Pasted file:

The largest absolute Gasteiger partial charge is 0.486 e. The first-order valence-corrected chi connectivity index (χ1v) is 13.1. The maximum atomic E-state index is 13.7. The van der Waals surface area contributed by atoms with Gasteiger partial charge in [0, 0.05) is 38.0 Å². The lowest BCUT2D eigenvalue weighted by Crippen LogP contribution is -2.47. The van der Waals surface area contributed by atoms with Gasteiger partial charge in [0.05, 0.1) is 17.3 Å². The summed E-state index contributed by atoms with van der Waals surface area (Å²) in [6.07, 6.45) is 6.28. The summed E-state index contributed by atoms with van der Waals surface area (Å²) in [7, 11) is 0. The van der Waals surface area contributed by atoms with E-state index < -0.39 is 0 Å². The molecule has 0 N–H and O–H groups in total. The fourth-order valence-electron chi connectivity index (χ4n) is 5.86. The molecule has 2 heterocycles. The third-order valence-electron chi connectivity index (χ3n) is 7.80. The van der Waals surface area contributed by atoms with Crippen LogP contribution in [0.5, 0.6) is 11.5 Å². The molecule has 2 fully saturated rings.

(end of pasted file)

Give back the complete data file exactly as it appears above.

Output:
The largest absolute Gasteiger partial charge is 0.486 e. The first-order valence-corrected chi connectivity index (χ1v) is 13.1. The maximum atomic E-state index is 13.7. The van der Waals surface area contributed by atoms with Gasteiger partial charge in [0, 0.05) is 38.0 Å². The lowest BCUT2D eigenvalue weighted by Crippen LogP contribution is -2.47. The van der Waals surface area contributed by atoms with Gasteiger partial charge in [0.05, 0.1) is 17.3 Å². The summed E-state index contributed by atoms with van der Waals surface area (Å²) in [6.07, 6.45) is 6.28. The summed E-state index contributed by atoms with van der Waals surface area (Å²) in [7, 11) is 0. The van der Waals surface area contributed by atoms with E-state index < -0.39 is 0 Å². The molecule has 0 N–H and O–H groups in total. The fourth-order valence-electron chi connectivity index (χ4n) is 5.86. The molecule has 2 heterocycles. The third-order valence-electron chi connectivity index (χ3n) is 7.80. The van der Waals surface area contributed by atoms with Crippen LogP contribution in [0.5, 0.6) is 11.5 Å². The molecule has 2 fully saturated rings.